Whatever is going on, do everything to keep any kind of contact going with your child or children. Long arduous legal processes may be your only course of action, yet often ignorance and expense is the only outcome. As for loved ones trapped in any coercive situation, keep ordinary rapport going if you can, to keep the door open for more and better communication.
As an Alienated Young Child
As an alienated child, eg under 18 years old or even younger, you will likely not have any chance at all of knowing what’s happening to you. Nor will you have any access to anyone else who could help you understand your situation any better. You are under the influence of a very powerful family dynamic, of powerful emotional pressures, and of unwitting support from people and social systems all around.
As in other coercive family patterns, Alienation is part of “undue influence”. Alienation is the same brand of social isolation found in cults and all the other situations that the Open Minds Foundation campaigns about. The key purpose of Alienation is to keep you away from your other parent, from healthier relationships, from information and other constructive support for your healthy development.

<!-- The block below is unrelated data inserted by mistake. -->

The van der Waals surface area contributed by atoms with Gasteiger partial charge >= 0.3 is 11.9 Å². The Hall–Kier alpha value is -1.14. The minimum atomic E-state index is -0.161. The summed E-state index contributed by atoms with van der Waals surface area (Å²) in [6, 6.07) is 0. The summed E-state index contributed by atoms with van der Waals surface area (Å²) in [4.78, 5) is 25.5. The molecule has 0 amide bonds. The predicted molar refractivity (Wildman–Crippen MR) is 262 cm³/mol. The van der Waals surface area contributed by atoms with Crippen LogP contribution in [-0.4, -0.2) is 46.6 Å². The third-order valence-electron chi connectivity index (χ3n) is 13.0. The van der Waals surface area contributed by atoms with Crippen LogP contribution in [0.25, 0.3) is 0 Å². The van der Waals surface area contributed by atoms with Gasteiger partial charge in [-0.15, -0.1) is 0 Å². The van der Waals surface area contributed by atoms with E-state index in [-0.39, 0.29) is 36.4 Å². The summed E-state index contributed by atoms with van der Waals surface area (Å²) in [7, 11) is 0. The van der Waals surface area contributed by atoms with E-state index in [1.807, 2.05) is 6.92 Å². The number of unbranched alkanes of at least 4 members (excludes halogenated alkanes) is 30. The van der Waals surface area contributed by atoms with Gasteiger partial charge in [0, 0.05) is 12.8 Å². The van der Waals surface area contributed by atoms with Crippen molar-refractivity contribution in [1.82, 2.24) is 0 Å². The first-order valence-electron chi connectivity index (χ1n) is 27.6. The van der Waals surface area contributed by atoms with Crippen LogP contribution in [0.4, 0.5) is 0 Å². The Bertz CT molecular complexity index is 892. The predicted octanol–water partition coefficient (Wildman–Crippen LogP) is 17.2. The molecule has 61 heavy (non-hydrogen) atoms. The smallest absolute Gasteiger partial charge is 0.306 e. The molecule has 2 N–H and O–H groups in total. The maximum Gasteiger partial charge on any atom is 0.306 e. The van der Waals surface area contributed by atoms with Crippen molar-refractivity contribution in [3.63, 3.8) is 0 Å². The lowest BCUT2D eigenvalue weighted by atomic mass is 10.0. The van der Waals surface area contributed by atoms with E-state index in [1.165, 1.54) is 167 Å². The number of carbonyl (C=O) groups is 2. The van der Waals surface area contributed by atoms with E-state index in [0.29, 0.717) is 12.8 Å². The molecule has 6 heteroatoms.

Your main “life-and-death” preoccupation when Alienated will be to keep in with the parent you’ve got … even though they need you to meet their needs. They are not really looking after your needs. At the back of your mind will be your genuine feelings: you hope that your other parent will realize you don’t mean the hateful things you say – you have to say them, to keep in the good graces of your close parent.
As an Alienated Grown-Up Child
As an alienated more grown-up child, you may begin to think for yourself, discover something’s wrong, talk to others, read things that make you aware of what has happened to you. You may look for your other parent on social media. Google and read all you can about Alienation. You may need friendly or professional support to help you work out what to do. You will want to find the truth. That may include making a new relationship with your rejected parent. It may mean distancing from your close parent, at least while you develop your understanding of the situation.
As a Bystander
Given this picture, bystanders may wish to stand well away, rather than get caught up in such a nightmare. But this is a situation where standing back actively helps the nightmare continue. Often it is only the bystanders – family, friends, neighbors, ordinary and specialist professionals – who can make a difference to such an entrenched situation, by saying something to someone, by reading about alienation, and by talking to other bystanders or professionals.
Bystanders: please do more than stand by and watch a child’s true self be rubbed out.
Here is a (UK- based) example of an online resource for anyone to start with and to plan the next steps: TheAlienationExperience.org.uk
Here is one example of a serious, concise, comprehensive overview: Off-putting relationships: the essentials of Child Alienation